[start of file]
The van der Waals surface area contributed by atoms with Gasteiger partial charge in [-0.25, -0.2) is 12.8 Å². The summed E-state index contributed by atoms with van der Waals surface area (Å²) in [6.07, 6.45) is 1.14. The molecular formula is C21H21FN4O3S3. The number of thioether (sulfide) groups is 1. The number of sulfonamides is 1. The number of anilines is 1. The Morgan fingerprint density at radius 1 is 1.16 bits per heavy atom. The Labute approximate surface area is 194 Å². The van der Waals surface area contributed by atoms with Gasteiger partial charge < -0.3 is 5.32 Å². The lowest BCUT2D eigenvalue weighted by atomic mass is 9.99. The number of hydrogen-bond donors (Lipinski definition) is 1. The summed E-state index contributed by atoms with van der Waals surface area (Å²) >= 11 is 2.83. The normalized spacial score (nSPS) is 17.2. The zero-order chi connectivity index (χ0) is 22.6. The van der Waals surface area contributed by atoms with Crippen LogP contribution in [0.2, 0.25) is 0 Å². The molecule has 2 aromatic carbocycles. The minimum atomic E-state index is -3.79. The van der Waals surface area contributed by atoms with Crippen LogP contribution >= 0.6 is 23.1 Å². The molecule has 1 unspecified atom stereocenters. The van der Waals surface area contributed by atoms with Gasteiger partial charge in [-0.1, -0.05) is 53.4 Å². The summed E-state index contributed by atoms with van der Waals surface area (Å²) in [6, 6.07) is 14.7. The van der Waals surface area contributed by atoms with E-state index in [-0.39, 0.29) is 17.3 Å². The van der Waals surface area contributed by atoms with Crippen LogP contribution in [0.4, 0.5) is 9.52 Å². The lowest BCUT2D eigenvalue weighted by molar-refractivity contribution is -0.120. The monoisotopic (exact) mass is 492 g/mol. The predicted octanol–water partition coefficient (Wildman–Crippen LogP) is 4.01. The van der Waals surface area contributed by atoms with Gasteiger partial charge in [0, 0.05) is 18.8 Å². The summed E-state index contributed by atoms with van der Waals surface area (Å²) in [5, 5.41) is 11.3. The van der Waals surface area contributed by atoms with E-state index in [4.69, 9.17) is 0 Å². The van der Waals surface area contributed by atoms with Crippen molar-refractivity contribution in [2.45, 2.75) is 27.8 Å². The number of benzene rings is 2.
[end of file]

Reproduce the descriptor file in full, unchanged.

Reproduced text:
The van der Waals surface area contributed by atoms with Gasteiger partial charge in [-0.25, -0.2) is 12.8 Å². The summed E-state index contributed by atoms with van der Waals surface area (Å²) in [6.07, 6.45) is 1.14. The molecular formula is C21H21FN4O3S3. The number of thioether (sulfide) groups is 1. The number of sulfonamides is 1. The number of anilines is 1. The Morgan fingerprint density at radius 1 is 1.16 bits per heavy atom. The Labute approximate surface area is 194 Å². The van der Waals surface area contributed by atoms with Gasteiger partial charge < -0.3 is 5.32 Å². The lowest BCUT2D eigenvalue weighted by atomic mass is 9.99. The number of hydrogen-bond donors (Lipinski definition) is 1. The summed E-state index contributed by atoms with van der Waals surface area (Å²) >= 11 is 2.83. The normalized spacial score (nSPS) is 17.2. The zero-order chi connectivity index (χ0) is 22.6. The van der Waals surface area contributed by atoms with Crippen LogP contribution in [0.2, 0.25) is 0 Å². The molecule has 2 aromatic carbocycles. The minimum atomic E-state index is -3.79. The van der Waals surface area contributed by atoms with Crippen LogP contribution >= 0.6 is 23.1 Å². The molecule has 1 unspecified atom stereocenters. The van der Waals surface area contributed by atoms with Gasteiger partial charge in [-0.1, -0.05) is 53.4 Å². The summed E-state index contributed by atoms with van der Waals surface area (Å²) in [6, 6.07) is 14.7. The van der Waals surface area contributed by atoms with E-state index in [-0.39, 0.29) is 17.3 Å². The van der Waals surface area contributed by atoms with Crippen LogP contribution in [0.4, 0.5) is 9.52 Å². The lowest BCUT2D eigenvalue weighted by molar-refractivity contribution is -0.120. The monoisotopic (exact) mass is 492 g/mol. The predicted octanol–water partition coefficient (Wildman–Crippen LogP) is 4.01. The van der Waals surface area contributed by atoms with Gasteiger partial charge in [0, 0.05) is 18.8 Å². The summed E-state index contributed by atoms with van der Waals surface area (Å²) in [5, 5.41) is 11.3. The van der Waals surface area contributed by atoms with E-state index in [4.69, 9.17) is 0 Å². The van der Waals surface area contributed by atoms with Crippen molar-refractivity contribution in [2.45, 2.75) is 27.8 Å². The number of benzene rings is 2.